2.) If you have an interview committee. TRAIN THEM. Have practice sessions. Prepare questions ahead of time.

3.) Sell yourselves. The poor candidate isn't going top get the job anyway. No use beating him up. I had one interview, and I kid you not the FIRST thing that came out of his mouth was, "if you are the type of teacher that is going to come in late, take lots of sick days, not use planning period appropriately, leave at 3PM sharp everyday, we don't want you here!". OK there. One other Principal only made eye contact once during the whole interview, and it was for a split second only. Who wants to work for those clowns?

4.) For Pete's sake, follow up. Even if the candidate doesn't even get interviewed and the resume is rejected, let the poor sap know. Return phone calls, reply to emails, show some human decency. And spare me the, "I'm too busy running a school with 17,403 students to type a rejection letter" nonsense.

5.) Word of mouth travels fast. "Hey, you are a teacher, do you know anything about Spiro T. Agnew Elementary School?". The candidate may be a potential customer, and may influence potential customers.

I hope you principals out there are listening.


First, Jon B. has a good question, but I would extend to get ideas of how to evaluate content in an area you aren't familiar - Physics, Spanish, Band, etc.

Second, vejraska hits a key point - if you aren't a parent, think of a sibling, cousin, etc. If you aren't doing this type of caring, you aren't evaluating the candidate.

Third, Dave nails it in getting a good person first and a technical person second - I like the 20 minute option of WHO they are before ever talking content. I'm going to use that concept.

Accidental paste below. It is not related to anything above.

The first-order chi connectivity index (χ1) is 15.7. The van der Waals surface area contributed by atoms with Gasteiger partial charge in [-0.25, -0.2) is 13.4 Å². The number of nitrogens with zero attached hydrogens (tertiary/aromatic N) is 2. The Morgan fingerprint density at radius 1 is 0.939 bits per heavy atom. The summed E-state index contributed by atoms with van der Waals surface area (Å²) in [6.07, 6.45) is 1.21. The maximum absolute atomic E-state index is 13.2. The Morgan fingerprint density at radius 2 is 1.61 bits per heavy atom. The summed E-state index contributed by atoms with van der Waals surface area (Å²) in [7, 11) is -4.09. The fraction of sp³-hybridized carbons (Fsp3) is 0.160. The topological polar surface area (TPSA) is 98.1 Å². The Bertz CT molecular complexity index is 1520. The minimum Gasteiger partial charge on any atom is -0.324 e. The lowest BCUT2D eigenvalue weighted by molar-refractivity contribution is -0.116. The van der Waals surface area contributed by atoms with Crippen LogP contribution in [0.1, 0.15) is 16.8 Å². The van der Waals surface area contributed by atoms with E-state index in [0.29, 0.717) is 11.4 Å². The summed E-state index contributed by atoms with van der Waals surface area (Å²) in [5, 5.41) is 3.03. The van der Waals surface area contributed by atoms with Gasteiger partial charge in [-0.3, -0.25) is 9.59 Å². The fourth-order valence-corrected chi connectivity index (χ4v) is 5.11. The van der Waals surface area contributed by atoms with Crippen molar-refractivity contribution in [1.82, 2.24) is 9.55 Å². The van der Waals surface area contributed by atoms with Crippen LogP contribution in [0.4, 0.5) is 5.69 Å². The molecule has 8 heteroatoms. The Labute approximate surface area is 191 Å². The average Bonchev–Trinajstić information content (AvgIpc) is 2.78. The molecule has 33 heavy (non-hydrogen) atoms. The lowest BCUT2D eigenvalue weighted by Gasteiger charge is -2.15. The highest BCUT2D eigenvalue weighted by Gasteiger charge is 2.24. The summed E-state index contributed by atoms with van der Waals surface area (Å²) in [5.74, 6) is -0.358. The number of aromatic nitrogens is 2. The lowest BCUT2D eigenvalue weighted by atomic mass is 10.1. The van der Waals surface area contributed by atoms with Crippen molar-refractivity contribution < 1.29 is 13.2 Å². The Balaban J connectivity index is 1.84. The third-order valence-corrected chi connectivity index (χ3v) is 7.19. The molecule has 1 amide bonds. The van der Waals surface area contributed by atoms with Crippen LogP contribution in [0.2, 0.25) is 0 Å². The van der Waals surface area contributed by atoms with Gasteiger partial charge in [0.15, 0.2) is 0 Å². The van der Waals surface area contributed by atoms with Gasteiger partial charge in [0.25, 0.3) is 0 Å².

Fourth, Bob emphasizes the two-way interview. The employee probably has other opportunities too remember. The key here is to be honest about how you do business. If your daily thing is what Bob describes, then a teacher looking for a family environment won't be interested, but the straight forward "do and leave" person will be (I certainly hope we don't have many if any of these remaining, but I'm sure we do). Putting a true picture out there instead of what we think the other side of the interview wants to see is essential for finding the right fit. Be true to you.

Last, the advice that isn't included above (sorry). The TOUR is key. It's a building! They don't really care much about it except the potential room and the condition that they can see in 45 seconds. Do the tour first to get to know the person, then to show the facility. Grab a soda, coffee, etc. and "chat" with them. You will see more of the person this way, and that person you see will be more like the one in the classroom than the interviewee in the office.

David B.

Dave: What great advice, collecting questions in content areas, this is why I like to blog! Also agree with the thought that the first thing to look for is a child centered and caring teacher.
Marshall: Another great idea, tour first not to tour but to get to know the individual. This is more relaxed and you might notice things not noticed in a formal interview.
Question: How do you handle an interview between an in-house candidate and an out of district candidate. Tour may be irrelevent, get to know you seems irrelevent. How can you make the interview process fair for both applicants. How do you handle the post interview process?
Next question: Have dealt with career applicants who are polished at the interviewing process but totally vacant in all others needed for a teaching position. Any tips on recognizing them before a contract is issued?


Good questions.
For the first, you probably have a better sense of this than me. A big piece for me is simply to be professional and yet honest. Telling too much is probably worse than telling to little to your in-house. Have done these interviews, and it really boils down to what I am looking for in the candidate. In-house you may have a better feel for the person, but that just meens you can more specifically say whether they match the need or not. Think of it like a scattergram or a shooting target. You have 1000 points/shots to determine the accuracy of an in-house, but only 50 from out of district. Both may be near your "ideal" but the reliability of how close they are varies greatly due to the number of points/shots available to each.